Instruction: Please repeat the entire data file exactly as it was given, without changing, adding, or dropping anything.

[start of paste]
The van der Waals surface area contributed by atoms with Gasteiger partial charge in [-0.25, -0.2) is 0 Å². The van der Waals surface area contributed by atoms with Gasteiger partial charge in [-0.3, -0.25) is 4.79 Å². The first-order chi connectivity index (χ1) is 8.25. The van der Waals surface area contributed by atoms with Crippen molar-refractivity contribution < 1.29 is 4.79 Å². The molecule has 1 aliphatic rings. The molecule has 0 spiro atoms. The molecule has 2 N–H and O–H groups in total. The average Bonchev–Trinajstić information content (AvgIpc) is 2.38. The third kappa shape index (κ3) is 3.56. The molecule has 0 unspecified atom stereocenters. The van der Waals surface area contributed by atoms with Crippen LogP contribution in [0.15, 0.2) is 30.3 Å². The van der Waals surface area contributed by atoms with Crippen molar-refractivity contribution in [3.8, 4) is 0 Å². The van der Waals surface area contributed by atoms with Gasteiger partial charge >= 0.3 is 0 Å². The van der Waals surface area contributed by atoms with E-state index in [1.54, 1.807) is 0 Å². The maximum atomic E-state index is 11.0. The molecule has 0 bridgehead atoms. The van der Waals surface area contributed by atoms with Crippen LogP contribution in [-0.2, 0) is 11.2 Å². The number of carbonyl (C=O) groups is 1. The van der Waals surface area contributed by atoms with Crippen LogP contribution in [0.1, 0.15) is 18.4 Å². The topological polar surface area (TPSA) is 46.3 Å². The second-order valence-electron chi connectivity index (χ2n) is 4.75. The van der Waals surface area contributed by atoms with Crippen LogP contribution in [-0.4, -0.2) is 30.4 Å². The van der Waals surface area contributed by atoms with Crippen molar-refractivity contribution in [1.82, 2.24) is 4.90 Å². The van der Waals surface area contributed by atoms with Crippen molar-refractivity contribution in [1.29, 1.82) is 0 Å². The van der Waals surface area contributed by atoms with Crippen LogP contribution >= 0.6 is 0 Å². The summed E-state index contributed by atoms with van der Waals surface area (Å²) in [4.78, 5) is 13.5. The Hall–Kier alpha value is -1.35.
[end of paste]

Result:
The van der Waals surface area contributed by atoms with Gasteiger partial charge in [-0.25, -0.2) is 0 Å². The van der Waals surface area contributed by atoms with Gasteiger partial charge in [-0.3, -0.25) is 4.79 Å². The first-order chi connectivity index (χ1) is 8.25. The van der Waals surface area contributed by atoms with Crippen molar-refractivity contribution < 1.29 is 4.79 Å². The molecule has 1 aliphatic rings. The molecule has 0 spiro atoms. The molecule has 2 N–H and O–H groups in total. The average Bonchev–Trinajstić information content (AvgIpc) is 2.38. The third kappa shape index (κ3) is 3.56. The molecule has 0 unspecified atom stereocenters. The van der Waals surface area contributed by atoms with Crippen LogP contribution in [0.15, 0.2) is 30.3 Å². The van der Waals surface area contributed by atoms with Crippen molar-refractivity contribution in [3.8, 4) is 0 Å². The van der Waals surface area contributed by atoms with Gasteiger partial charge >= 0.3 is 0 Å². The van der Waals surface area contributed by atoms with E-state index in [1.54, 1.807) is 0 Å². The maximum atomic E-state index is 11.0. The molecule has 0 bridgehead atoms. The van der Waals surface area contributed by atoms with Crippen LogP contribution in [-0.2, 0) is 11.2 Å². The number of carbonyl (C=O) groups is 1. The van der Waals surface area contributed by atoms with Crippen LogP contribution in [0.1, 0.15) is 18.4 Å². The topological polar surface area (TPSA) is 46.3 Å². The second-order valence-electron chi connectivity index (χ2n) is 4.75. The van der Waals surface area contributed by atoms with Crippen LogP contribution in [-0.4, -0.2) is 30.4 Å². The van der Waals surface area contributed by atoms with Crippen molar-refractivity contribution in [1.82, 2.24) is 4.90 Å². The van der Waals surface area contributed by atoms with Crippen molar-refractivity contribution in [1.29, 1.82) is 0 Å². The van der Waals surface area contributed by atoms with Crippen LogP contribution >= 0.6 is 0 Å². The summed E-state index contributed by atoms with van der Waals surface area (Å²) in [4.78, 5) is 13.5. The Hall–Kier alpha value is -1.35.